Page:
My daughter is home from her first semester at college. It’s wonderful to be able to hop in the car and run to Starbucks with her, just like the good ol’ days. Great one-on-one time, no worries, just her and me.
She did the driving this time, and I asked my phone a question about something that we were discussing. She immediately jumped all over me, in a good-natured mocking sort of way, for “talking to my phone,” which “NOBODY does, dad. Except you and two of my friends who always try to talk to Siri and it always fails.” This is a point I have made many times over the past couple of years with my Pixel and Pixel 2 phones: Google users use their voices, iPhone users don’t. Why? For the simple reason that Siri sucks and Google Assistant is great and voice is vastly superior to typing on a tiny glass keyboard (yes, even an XL phone screen is tiny compared to an actual computer keyboard).
This also reminded me of a post I did not write just after Thanksgiving. Walking by a big, printed canvas photo hanging on our wall that was taken in March 2014, I was struck by the memory of having shot it with my Lumia Icon, a Nokia Windows Phone that had an AMAZING 20 megapixel PureView camera with a Zeiss lens. The detail and color on that 16×20 print are spectacular. Again, this was almost 5 full years ago. The phone was white, just like the Pixel 2 I recently sold in exchange for a Pixel 3 XL, and the feel was pleasingly similar to the Pixel 2 in the hand. Along with the camera, the 441ppi 1920 x 1080 AMOLED display was simply stunning (Apple’s newest phone, the XR, has a 326ppi 1792 x 828 LCD for comparison), as was the responsiveness of the entire system. It was a 5-inch screen, an incredible jump in size from the iPhone 4S with Siri that it replaced, and handing it to my iPhone-toting family invariably drew a mix of mocking and disdainful reactions. “You are SO weird, dad!” But then I’d bark out a few Hey Cortana voice commands, and the phone would actually do what I told it to do. Miraculous! And oh, what Microsoft taught the world to do with typography as UI! Apple customers take for granted the use of different font sizes throughout the iOS experience, which replaced gaudy “skeuomorphic” (only die hard Apple devotees, as I once was, would be familiar with such terms) design elements of previous iOS versions. But Microsoft often shows the way for others to follow, thanks to its decades of time, talent, and treasure that have been poured into basic research including anthropological studies by actual Microsoft-employed anthropologists, and that was definitely the case with Windows Phone and its beautiful typography. People’s attention can be wrangled and focused by the simplicity of clean typography with overarching elements being bigger than the ones that can be further drilled down to.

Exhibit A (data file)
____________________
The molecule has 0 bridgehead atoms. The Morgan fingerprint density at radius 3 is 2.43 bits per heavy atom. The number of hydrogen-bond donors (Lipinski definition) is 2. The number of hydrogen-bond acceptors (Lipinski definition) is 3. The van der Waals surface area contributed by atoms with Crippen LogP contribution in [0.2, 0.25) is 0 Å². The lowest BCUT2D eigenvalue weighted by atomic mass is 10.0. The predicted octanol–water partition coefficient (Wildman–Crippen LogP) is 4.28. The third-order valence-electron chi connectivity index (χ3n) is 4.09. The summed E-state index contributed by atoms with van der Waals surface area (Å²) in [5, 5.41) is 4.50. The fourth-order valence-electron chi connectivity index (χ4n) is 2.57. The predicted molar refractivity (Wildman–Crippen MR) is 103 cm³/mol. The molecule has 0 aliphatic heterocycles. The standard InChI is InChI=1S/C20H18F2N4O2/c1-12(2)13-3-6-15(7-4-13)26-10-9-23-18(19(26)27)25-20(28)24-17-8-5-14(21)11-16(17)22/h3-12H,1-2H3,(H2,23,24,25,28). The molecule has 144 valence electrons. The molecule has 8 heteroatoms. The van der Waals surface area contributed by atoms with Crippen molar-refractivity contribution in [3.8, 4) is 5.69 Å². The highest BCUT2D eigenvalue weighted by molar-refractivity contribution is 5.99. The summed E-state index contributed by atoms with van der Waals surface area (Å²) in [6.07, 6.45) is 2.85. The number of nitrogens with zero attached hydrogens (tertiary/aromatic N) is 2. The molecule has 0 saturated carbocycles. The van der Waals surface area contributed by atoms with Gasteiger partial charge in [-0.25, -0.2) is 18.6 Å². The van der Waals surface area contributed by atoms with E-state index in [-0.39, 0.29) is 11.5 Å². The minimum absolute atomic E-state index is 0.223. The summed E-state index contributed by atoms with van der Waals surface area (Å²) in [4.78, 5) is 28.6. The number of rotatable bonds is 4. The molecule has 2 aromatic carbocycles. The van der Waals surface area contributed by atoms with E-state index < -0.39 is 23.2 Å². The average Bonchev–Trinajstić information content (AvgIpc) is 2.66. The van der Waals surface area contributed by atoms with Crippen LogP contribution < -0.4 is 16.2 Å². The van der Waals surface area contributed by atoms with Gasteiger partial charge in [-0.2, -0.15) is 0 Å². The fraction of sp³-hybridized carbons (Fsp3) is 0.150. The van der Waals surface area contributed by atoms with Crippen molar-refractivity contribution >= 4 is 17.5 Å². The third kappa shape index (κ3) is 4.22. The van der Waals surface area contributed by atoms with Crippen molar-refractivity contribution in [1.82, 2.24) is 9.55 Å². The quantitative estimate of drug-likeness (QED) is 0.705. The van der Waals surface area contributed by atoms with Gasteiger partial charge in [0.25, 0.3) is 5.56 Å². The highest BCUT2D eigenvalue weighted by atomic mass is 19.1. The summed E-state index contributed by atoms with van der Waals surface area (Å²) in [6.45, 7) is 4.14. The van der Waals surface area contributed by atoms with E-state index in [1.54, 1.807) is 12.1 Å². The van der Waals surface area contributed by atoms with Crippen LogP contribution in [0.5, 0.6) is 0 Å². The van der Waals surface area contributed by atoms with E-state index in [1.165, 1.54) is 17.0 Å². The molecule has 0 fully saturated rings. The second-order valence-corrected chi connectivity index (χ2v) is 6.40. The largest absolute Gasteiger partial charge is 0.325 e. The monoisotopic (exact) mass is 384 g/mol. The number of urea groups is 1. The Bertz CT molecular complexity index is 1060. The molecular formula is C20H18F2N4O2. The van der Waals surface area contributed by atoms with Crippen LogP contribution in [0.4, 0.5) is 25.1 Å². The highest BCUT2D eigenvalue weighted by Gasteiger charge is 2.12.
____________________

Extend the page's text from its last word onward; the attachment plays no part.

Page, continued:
It saddens me to contemplate what so many iPhone users miss out on, just because they have to use what “everyone else” is using. The things being accomplished by Google through software, through artificial intelligence, in computational photography, are insanely next-level, especially compared to Apple’s phone cameras. Most people know that “Google phones are better at low light photography,” but in practice, every time we are out at night, the iPhone users insist that we use my Pixel for the group pics. It is worth going out of the way to find and harass the Google phone guy into taking the picture, rather than anyone using their own iPhone. Which, of course, I am very glad to do, because nothing bothers me more than suffering through embarrassingly bad low-light iPhone photography when a simple year-old Pixel 2 would have made all the difference. The iPhone users are aware of the picture-taking inferiority of their devices, but mostly unaware of the other shortcomings. This is especially true for kids, teens, and college students, but also for run-of-the-mill people who simply don’t care about the latest and greatest. As long as it’s got an Apple logo, they know their star bellied sneetch status remains inviolate. As long as the message bubble is blue and not green, they are safe. As long as they are paying 20% price hikes over last year for the privilege of changes or improvements that are indiscernible to 99% of them, all is well. Yes, I know “trust” and “Google” and blah blah blah. But if anyone believes Apple is not collecting more than is known or suspected by its users, I would venture to guess that they are mistaken. No, it may not be as much as Google. And Facebook is beyond any of this, so I leave them out of the discussion entirely. Even if an iPhone user is giving their money to Apple instead of Google or Samsung or LG, they are still being tracked by every app or website they use on that iPhone, so it really does not matter in the big scheme of user privacy considerations.
What I am talking about is the pure joy of experiencing the latest technological innovations from the greatest technological innovators, Microsoft and Google. I really do wish Windows Phone had survived, because I truly loved the Windows Phone tile-based UI, with the ability to customize both the size and placement of individual app tiles on the screen, something that still cannot be done in either iOS or Android. If this is what we had 5 years ago, what would we have now, if full-fledged development had continued? One can only wonder.